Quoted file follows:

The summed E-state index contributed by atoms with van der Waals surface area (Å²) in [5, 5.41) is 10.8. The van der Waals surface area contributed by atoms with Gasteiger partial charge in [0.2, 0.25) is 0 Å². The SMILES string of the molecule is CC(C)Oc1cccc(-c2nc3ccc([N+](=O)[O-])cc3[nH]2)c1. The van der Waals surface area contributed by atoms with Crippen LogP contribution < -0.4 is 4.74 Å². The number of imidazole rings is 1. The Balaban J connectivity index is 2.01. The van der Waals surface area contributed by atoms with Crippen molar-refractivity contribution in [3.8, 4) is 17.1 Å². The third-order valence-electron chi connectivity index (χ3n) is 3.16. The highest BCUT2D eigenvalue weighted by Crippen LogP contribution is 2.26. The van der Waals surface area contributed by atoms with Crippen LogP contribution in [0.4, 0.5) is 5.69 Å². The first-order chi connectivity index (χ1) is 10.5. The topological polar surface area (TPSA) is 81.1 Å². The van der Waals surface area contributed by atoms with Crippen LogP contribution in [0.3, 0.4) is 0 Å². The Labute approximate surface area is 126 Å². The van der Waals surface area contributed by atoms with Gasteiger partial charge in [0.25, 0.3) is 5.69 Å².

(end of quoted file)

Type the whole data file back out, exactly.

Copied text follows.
The summed E-state index contributed by atoms with van der Waals surface area (Å²) in [5, 5.41) is 10.8. The van der Waals surface area contributed by atoms with Gasteiger partial charge in [0.2, 0.25) is 0 Å². The SMILES string of the molecule is CC(C)Oc1cccc(-c2nc3ccc([N+](=O)[O-])cc3[nH]2)c1. The van der Waals surface area contributed by atoms with Crippen LogP contribution < -0.4 is 4.74 Å². The number of imidazole rings is 1. The Balaban J connectivity index is 2.01. The van der Waals surface area contributed by atoms with Crippen molar-refractivity contribution in [3.8, 4) is 17.1 Å². The third-order valence-electron chi connectivity index (χ3n) is 3.16. The highest BCUT2D eigenvalue weighted by Crippen LogP contribution is 2.26. The van der Waals surface area contributed by atoms with Crippen LogP contribution in [0.4, 0.5) is 5.69 Å². The first-order chi connectivity index (χ1) is 10.5. The topological polar surface area (TPSA) is 81.1 Å². The van der Waals surface area contributed by atoms with Crippen LogP contribution in [0.3, 0.4) is 0 Å². The Labute approximate surface area is 126 Å². The van der Waals surface area contributed by atoms with Gasteiger partial charge in [0.25, 0.3) is 5.69 Å².